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The Stanchies: Welcome to the Quinn Hughes Era of Vancouver Canucks hockey

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Photo credit:© Christopher Hanewinckel-USA TODAY Sports
The Stanchion
6 months ago
It’s 9pm PST right now.
Do you know where your Eastern media member is?
One can only hope that after days of the kind of coastal wars normally reserved for 90s rap stars and Age of Empires scenarios, that people in the East are finally taking notice of Quinn Hughes.
Now I get it, over here in Vancouver we sometimes have a little TOO much fun talking about players and hoisting them on our shoulders as we do our best attempt to re-create the high point of Gaston’s life. With the burden of three losses in a Stanley Cup Finals series and having to explain to any of your visiting friends that International Village isn’t really a true mall, sometimes you have to find odd ways to let loose in this city.
So yes, The Brabarian was probably hard for other markets to understand.
And yes, Shotgun Jake was a fun movement for a little while.
But if you don’t know Quinn Hughes is the real deal by now, then I don’t know what else to tell you.
I have taken to calling Quinn Hughes ‘Pirlo’ now because to watch him play hockey is to watch elegance on ice. He doesn’t so much carve up the opposition as he does chop them up, slowly simmer them, blend them together, then simmer them down into a nice soup.
We have often lamented in Vancouver that the Canucks have never truly had a top, all out, number one defenceman. Sure, they’ve been close with Mattias Ohlund, Paul Reinhart, Ed Jovanovski, Dennis Kearns, Doug Lidster, Alex Edler, Jyrki Lumme, and Sami Salo in the ten games his body wasn’t broken in pieces.
But it’s never felt like they had the guy that could dominate puck possession, eat up ice time, dance out of his own zone with ease, and produce offence the way Quinn Hughes has.
At the age of 24, just entering his fifth season full season with the Canucks, Quinn is already the sixth all time leading point producer for defenceman in team history with 246. Alex Edler, at 925 games played, sits atop with 409 career points. It’s not a matter of if Quinn Hughes will beat that record, but a matter of when he’s going to smash it.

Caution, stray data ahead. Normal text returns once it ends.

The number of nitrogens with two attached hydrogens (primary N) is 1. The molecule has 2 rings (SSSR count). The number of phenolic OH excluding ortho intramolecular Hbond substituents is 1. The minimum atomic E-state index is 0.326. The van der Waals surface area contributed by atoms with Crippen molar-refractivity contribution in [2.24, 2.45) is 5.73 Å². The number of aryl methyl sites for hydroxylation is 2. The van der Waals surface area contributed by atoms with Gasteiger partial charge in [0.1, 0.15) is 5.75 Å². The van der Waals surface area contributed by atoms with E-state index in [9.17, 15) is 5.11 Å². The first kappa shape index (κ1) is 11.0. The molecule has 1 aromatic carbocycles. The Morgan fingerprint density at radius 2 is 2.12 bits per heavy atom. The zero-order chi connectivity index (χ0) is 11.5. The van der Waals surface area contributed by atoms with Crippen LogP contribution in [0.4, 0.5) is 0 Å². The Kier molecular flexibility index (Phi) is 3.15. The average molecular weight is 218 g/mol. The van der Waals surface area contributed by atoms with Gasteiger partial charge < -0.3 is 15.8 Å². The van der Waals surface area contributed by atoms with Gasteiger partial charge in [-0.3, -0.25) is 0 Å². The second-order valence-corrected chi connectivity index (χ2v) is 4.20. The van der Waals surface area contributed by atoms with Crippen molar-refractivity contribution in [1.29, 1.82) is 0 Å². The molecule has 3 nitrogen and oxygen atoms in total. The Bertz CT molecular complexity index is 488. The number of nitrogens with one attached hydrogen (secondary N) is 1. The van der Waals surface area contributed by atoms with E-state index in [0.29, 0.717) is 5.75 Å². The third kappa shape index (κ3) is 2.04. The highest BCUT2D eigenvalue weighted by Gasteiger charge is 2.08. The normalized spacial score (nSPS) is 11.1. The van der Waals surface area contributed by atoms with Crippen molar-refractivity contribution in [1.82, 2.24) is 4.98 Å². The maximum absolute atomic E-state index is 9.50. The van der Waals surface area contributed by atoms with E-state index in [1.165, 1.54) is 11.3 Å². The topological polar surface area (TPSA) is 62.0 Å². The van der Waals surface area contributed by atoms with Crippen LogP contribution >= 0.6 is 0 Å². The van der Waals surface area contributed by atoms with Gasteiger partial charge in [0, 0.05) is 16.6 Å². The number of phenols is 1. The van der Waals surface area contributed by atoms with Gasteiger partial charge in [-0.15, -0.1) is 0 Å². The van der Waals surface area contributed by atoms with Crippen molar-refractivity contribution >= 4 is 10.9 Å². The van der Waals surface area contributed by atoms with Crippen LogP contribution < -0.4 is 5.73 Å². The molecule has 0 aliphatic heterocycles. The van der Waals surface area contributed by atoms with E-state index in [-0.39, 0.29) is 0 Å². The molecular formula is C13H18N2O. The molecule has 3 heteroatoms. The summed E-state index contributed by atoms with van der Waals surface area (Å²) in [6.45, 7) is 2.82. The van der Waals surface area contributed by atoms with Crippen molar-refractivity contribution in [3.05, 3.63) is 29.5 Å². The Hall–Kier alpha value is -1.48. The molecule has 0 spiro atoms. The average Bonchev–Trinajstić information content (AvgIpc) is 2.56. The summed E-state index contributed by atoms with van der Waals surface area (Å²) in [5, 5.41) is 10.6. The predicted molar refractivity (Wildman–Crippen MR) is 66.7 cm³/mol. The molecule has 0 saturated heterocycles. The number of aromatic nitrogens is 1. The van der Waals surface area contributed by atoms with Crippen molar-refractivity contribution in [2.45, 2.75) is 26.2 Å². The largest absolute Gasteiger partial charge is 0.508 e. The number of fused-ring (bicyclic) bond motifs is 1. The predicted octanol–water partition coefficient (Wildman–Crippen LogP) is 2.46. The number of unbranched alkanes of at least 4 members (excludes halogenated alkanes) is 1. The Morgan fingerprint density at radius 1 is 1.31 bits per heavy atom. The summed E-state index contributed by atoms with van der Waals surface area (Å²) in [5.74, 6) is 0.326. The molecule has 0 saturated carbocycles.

If this were the Jersey Shore I would have a delightful joke about smushing records, but I don’t want to have to make Quadrelli Google that show.
The point is, the Quinn Hughes era is now. And if we thought last season was good? The sequel looks to be astronomically better.
In the Canucks’ 3-2 win over the Predators Tuesday night, Quinn Hughes was once again the most noticeable player from both teams.
In the Canucks’ 3-2 win over the Preds, Quinn Hughes once again played with the kind of sublime control normally reserved for charismatic, handsome Italian men playing soccer.
In the Canucks’ 3-2 win over the Preds, Quinn ‘Pirlo’ Hughes put the league on notice that he is going to be a PROBLEM this season.
So yes, set those alarm clocks my Eastern media friends. Get some naps in before 7 PST.
Because the way this season is going, you’re not going to want to miss it.
Because if you miss it, when you pretend you watch Canucks games, you’ll still be basing your Quinn Hughes debates off of his rookie season, and you know what, you get it.
You get it.
Let’s make some gif money, shall we?
Best before we get started
Hunter’s 150 point season is pretty much a lock at this point.
Best excuse to post a gif for Eastern media so they learn about Quinn Hughes
You know how you handle a forecheck? By letting Quinn Hughes get to work:
Puck behind the net? Get to the puck quicker, no problem.
Nashville Predator trying to take posession? Stick lift, no problem.
Need to get the puck out of the zone cleanly? Pass it up to Mr. Phil Di Giuseppe, who, perhaps inspired by the beauty and creativity of Quinn Hughes’ puck handling, makes the deftest of touch passes to spring Brock Boeser for an odd-man rush.
Quinn Hughes is your handsome friend that you’ve long stopped trying to match up with, leaving you resigned to inviting them into group photos so you can at least raise the overall hotness of your social circle.
I have had a healthy debate about calling Hughes ‘Pirlo’ or ‘Qirlo’ and you know what, ‘Qirlo’ is working for me.
Qirlo makes everyone around him better. Those are just facts.
For all we know, Qirlo passing the puck to Nathan Lafayette ends in a bar down and in moment.
Yeah, I went there.
Also yeah that was a terrible 2 on 1, but who cares, because Qirlo.
Best dramatic return
I’ll admit, any time an athlete misses time with a knee injury, I assume it will take half a season after they’ve healed to fully hit their stride.
Well if this is Ilya Mikheyev’s still finding his stride, then that is nothing but good news for the Canucks:
Yes, Juicy Sours (I’m just ball-parking the name based on phonetics) lets in a goal that Dan Cloutier thinks was a bit rough, but Mikheyev’s speed has been noticeable almost right away the last two games.